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Supreme Court Decision - Redundancy

OCS Statement – 10 August 2012

Supreme Court Decision - Redundancy

Yesterday, the Supreme Court handed down its decision in a long running dispute between OCS and the New Zealand Service & Food Workers’ Union (“SFWU”). This dispute related to the right to bargain for redundancy compensation and entitlements where there has been a transfer of undertaking (change of contract situation) and the collective agreement excludes redundancy payments.

This dispute arose out of the change of cleaning contract for Massey University, where OCS successfully took over the contract from the incumbent cleaning companies. This occurred in 2010. At the time of transfer, the contract scope was such that OCS had to perform the contract at significantly reduced hours per person than what had previously been done.

OCS consulted extensively with the SFWU and affected staff to make the necessary workplace changes, and consulted with a view to retaining staff or keeping the potential number of redundancies to a minimum. These negotiations were not successful. Despite statements in the media, OCS did not lock out the affected staff during this process.

When it became clear that redundancies would have to be made, OCS then attempted to bargain with the SFWU, as directed by the Employment Court, in respect of non monetary entitlements. OCS did so in good faith. OCS’s position was that because the collective agreement specifically excluded the payment of redundancy compensation, OCS was not required to bargain this component. The SFWU rejected OCS’s bargaining on non monetary entitlements, as the Union wished only to discuss and bargain for monetary compensation.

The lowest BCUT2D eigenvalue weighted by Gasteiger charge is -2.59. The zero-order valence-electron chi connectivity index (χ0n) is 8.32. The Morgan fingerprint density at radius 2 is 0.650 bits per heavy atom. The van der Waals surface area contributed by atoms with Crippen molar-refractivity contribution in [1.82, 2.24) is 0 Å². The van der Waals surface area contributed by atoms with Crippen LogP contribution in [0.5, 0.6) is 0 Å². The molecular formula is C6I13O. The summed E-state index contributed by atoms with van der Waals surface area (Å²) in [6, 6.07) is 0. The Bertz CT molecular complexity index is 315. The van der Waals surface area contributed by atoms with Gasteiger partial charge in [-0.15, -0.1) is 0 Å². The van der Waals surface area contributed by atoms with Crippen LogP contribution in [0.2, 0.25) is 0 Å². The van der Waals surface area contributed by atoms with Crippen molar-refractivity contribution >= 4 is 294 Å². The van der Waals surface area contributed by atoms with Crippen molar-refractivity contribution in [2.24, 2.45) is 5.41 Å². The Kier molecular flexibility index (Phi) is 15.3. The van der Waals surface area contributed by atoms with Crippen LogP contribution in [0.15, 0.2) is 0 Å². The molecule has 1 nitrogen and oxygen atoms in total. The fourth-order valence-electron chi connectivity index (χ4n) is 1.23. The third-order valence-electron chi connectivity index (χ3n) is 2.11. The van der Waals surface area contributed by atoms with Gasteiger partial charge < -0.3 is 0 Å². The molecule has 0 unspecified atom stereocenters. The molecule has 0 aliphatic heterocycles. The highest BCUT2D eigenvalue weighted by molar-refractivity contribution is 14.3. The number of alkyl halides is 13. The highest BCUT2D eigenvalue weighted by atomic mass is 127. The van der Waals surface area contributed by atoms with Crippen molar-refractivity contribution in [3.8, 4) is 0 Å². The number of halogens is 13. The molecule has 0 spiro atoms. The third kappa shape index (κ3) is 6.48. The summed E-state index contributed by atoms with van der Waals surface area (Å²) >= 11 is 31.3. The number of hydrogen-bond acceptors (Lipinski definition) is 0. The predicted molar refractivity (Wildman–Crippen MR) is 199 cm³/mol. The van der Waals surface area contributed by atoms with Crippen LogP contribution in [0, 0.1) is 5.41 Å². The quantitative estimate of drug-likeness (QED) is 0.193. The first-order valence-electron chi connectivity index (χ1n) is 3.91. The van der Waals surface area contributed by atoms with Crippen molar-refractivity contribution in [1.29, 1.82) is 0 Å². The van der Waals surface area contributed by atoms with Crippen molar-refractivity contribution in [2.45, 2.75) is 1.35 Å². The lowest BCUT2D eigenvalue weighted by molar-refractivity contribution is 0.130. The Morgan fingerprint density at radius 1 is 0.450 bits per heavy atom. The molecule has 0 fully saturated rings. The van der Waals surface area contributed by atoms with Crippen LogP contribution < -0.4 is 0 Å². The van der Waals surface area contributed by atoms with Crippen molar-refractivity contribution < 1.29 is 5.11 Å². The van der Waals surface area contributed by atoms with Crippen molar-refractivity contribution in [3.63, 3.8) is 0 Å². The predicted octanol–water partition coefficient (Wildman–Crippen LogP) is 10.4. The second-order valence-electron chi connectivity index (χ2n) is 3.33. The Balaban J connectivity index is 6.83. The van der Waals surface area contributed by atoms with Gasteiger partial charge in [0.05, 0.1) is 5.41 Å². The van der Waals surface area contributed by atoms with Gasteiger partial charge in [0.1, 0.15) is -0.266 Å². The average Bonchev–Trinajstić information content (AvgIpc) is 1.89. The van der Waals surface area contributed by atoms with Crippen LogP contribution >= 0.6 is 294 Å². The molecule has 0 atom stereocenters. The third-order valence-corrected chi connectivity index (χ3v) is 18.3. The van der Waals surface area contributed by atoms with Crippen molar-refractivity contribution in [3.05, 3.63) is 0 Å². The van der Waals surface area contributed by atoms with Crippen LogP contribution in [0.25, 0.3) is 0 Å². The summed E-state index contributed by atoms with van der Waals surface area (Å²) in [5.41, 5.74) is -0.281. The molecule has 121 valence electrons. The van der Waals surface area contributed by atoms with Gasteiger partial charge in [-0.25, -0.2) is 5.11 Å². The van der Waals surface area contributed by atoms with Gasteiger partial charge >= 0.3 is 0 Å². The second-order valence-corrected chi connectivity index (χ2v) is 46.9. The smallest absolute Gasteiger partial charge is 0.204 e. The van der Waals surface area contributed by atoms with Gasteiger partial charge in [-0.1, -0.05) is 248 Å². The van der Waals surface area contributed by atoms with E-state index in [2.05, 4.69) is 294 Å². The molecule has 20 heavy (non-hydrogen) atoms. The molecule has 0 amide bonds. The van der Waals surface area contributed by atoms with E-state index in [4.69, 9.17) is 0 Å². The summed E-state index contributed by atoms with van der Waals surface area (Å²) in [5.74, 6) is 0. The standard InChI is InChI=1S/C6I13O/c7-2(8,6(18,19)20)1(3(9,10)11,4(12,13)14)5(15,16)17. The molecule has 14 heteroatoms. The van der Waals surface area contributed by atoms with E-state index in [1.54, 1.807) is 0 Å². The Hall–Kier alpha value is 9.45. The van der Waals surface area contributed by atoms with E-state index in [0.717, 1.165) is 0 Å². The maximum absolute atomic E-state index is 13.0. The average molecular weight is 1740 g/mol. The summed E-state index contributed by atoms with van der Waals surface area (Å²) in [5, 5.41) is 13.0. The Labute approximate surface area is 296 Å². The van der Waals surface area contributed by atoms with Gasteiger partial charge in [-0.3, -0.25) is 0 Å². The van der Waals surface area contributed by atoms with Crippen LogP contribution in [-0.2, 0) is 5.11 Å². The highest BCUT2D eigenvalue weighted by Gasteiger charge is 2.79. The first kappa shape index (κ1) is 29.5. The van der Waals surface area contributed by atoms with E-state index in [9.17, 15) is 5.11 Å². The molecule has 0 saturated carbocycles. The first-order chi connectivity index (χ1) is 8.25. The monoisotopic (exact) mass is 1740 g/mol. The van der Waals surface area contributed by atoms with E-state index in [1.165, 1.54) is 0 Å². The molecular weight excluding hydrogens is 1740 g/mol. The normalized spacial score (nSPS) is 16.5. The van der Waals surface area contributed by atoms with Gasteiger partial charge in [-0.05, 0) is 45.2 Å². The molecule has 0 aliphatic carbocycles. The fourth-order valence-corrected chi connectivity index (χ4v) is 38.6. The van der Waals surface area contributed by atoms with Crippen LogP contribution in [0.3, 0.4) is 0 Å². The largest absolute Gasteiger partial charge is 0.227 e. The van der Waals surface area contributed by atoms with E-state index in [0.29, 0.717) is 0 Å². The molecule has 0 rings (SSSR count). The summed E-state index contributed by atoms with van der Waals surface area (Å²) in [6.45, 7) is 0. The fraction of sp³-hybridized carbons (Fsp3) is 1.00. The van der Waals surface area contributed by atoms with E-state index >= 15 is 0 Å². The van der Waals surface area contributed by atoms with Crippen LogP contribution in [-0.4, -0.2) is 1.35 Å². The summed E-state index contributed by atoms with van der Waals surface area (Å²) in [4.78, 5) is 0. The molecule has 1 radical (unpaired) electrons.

Yesterday’s Supreme Court decision vindicates OCS’ position on the right to bargain for monetary compensation when the collective agreement expressly excludes it. The Supreme Court however did state that employers are required to bargain with affected staff for redundancy entitlements other than monetary compensation. In the particular circumstances of this case, that is what OCS did. There is however a need for guidance, either by Parliament or the Courts, as to what “redundancy entitlements” other than monetary compensation are.

The SFWU is claiming in the media that it has secured a “victory” in the Supreme Court. OCS strongly disagrees with this assertion. The SFWU has failed in its principle aim of gaining additional payments for employees by reason of redundancy where compensation has been specifically excluded. Nonetheless, OCS recognises that there are no “winners” when the prospect of redundancy is involved. OCS does not make these decisions lightly and does so only after consultation with affected employees and the Union concerned.


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